The strength of attraction is proportional to the brightness of the firefly. More accurately, the more the difference in the brightness of the firefly, the more the attraction strength.

The brightness (I) of a firefly, as seen from other fireflies depends upon the distance between the fireflies.

The brightness of a firefly is computed as an optimized Objective Function.

The following equations hold for intensity and attraction parameters respectively.

The attraction rate β between fireflies can be defined as:

With each iteration, the position of the fireflies is updated as per the following equation:

SGD-FA is a variant of FA which takes a randomization parameter, by following its name. In this variant of FA, there is a set of values, from largest to a given threshold, and the probability of the firefly being attracted to another firefly is proportional to its brightness. However, there exists a probability that the Fireflies can also be attracted to a firefly of comparatively lower brightness. In this case, the position of the fireflies can be updated with each iteration as per the following equation:

Here,

The Stochastic Gradient Descent FA is based upon the randomization process for implementing a local search. It considers the MSE values and the value of the strength parameter for embedding. As indicated previously, both these are conflicting parameters. As the process is of gradient descent, we propose an objective function whose value is to be a minimum. This function is termed the Cost Function (CF).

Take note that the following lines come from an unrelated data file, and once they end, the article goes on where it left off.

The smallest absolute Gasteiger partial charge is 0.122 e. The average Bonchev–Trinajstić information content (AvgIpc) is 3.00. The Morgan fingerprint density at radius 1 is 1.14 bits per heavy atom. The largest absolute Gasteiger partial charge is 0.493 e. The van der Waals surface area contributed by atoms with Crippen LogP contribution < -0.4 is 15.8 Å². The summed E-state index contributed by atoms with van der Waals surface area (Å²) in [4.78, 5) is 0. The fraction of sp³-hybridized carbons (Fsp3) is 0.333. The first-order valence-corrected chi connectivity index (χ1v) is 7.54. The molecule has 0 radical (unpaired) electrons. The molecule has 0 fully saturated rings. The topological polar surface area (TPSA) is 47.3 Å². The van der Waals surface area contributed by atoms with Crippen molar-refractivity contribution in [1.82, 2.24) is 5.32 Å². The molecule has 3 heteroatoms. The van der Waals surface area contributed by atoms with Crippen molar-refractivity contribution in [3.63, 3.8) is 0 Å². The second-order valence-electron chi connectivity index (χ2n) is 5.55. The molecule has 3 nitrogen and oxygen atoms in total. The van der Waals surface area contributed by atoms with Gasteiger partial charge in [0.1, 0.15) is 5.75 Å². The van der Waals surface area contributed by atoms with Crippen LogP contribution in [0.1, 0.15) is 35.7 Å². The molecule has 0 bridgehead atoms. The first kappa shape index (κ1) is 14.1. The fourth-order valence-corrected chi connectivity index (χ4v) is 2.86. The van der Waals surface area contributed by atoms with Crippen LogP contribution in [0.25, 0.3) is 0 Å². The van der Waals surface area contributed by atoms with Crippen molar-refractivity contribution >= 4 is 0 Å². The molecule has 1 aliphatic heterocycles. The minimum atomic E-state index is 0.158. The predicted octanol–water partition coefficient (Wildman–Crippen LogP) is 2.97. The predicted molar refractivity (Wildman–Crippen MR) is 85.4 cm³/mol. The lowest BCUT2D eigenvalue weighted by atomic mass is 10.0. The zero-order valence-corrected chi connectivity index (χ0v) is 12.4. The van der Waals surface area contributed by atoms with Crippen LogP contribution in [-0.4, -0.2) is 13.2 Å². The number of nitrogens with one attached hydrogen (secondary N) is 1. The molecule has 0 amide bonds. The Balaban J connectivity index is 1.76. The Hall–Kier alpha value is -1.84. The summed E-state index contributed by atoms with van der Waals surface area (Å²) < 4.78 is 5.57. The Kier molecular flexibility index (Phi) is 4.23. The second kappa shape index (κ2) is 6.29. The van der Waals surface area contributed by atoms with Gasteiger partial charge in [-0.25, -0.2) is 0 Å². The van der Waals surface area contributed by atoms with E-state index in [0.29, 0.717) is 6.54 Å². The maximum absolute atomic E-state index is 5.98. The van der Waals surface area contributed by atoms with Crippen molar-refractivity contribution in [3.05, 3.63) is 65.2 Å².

SGD-FA will iterate through the CF values to achieve a global minimum, eventually, corresponding to the optimum values of the watermark strength parameter and MSE.

It is clear from

Most Metaheuristics are designed to be used for non-blind watermarking techniques where the original, unmarked image is available for watermark detection. Such a privilege is not available in Blind Techniques where the challenge is bigger and requires more complex mathematical techniques. It is due to this limitation that the non-blind techniques found limited applications in real-world use cases. However, a large mass of literature is focused on nature-inspired meta-heuristics, based on watermarking in the transform domain.

In the case of the blind technique, we need a key which is preferably some key that is extracted, in the form of some invariant feature, from the image itself, to surpass the requirement of explicitly sending the key at the detector terminal. The watermark is required to be embedded in the host coefficients as per a policy known to both the embedder and the detector. The embedding policy proposed is illustrated below:

Transform domain coefficients:

String to be Embedded:

Lifting Wavelet Transform creates positive integer coefficients in the LL band of transform.

Let the Watermark Strength Factor be λ. For embedding a 1, we suggest an addition or subtraction operation which makes the coefficient exactly divisible by λ. The bigger the value of the λ, the more robustness of the watermark and the more will be the mean square error. The algorithm for watermark embedding is described as follows:

INPUT-1, Embedding Coefficients:

INPUT-2, Embedding Bits:

Consider the initial value of λ

#Iteration = k

Loop Until desired iteration count or when no update in Cost Function Value.

If Embedding Bit = 1

If

else

end

end

Compute

end

Update λ as per SGD-FA

Goto Step#1